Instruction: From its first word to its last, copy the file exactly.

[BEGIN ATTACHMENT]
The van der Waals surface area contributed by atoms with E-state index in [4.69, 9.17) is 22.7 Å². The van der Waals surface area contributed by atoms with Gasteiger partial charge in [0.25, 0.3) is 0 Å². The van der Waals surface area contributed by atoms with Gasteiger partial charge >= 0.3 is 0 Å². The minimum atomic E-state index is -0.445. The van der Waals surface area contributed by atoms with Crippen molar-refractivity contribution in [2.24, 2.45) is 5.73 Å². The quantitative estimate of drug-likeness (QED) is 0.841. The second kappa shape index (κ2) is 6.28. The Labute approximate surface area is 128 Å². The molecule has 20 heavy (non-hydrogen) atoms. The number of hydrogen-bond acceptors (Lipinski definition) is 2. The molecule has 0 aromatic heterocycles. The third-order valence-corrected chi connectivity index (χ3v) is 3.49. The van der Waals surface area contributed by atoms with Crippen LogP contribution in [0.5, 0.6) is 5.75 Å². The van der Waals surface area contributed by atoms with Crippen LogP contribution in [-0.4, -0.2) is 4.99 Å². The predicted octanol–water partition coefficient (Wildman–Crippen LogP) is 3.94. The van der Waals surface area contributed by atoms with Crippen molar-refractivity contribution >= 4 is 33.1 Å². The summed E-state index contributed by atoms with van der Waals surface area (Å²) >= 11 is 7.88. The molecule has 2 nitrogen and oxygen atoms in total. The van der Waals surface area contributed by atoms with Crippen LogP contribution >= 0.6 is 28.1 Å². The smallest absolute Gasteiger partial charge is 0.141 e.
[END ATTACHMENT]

The van der Waals surface area contributed by atoms with E-state index in [4.69, 9.17) is 22.7 Å². The van der Waals surface area contributed by atoms with Gasteiger partial charge in [0.25, 0.3) is 0 Å². The van der Waals surface area contributed by atoms with Gasteiger partial charge >= 0.3 is 0 Å². The minimum atomic E-state index is -0.445. The van der Waals surface area contributed by atoms with Crippen molar-refractivity contribution in [2.24, 2.45) is 5.73 Å². The quantitative estimate of drug-likeness (QED) is 0.841. The second kappa shape index (κ2) is 6.28. The Labute approximate surface area is 128 Å². The molecule has 20 heavy (non-hydrogen) atoms. The number of hydrogen-bond acceptors (Lipinski definition) is 2. The molecule has 0 aromatic heterocycles. The third-order valence-corrected chi connectivity index (χ3v) is 3.49. The van der Waals surface area contributed by atoms with Crippen LogP contribution in [0.5, 0.6) is 5.75 Å². The van der Waals surface area contributed by atoms with Crippen LogP contribution in [-0.4, -0.2) is 4.99 Å². The predicted octanol–water partition coefficient (Wildman–Crippen LogP) is 3.94. The van der Waals surface area contributed by atoms with Crippen molar-refractivity contribution >= 4 is 33.1 Å². The summed E-state index contributed by atoms with van der Waals surface area (Å²) >= 11 is 7.88. The molecule has 2 nitrogen and oxygen atoms in total. The van der Waals surface area contributed by atoms with Crippen LogP contribution >= 0.6 is 28.1 Å². The smallest absolute Gasteiger partial charge is 0.141 e.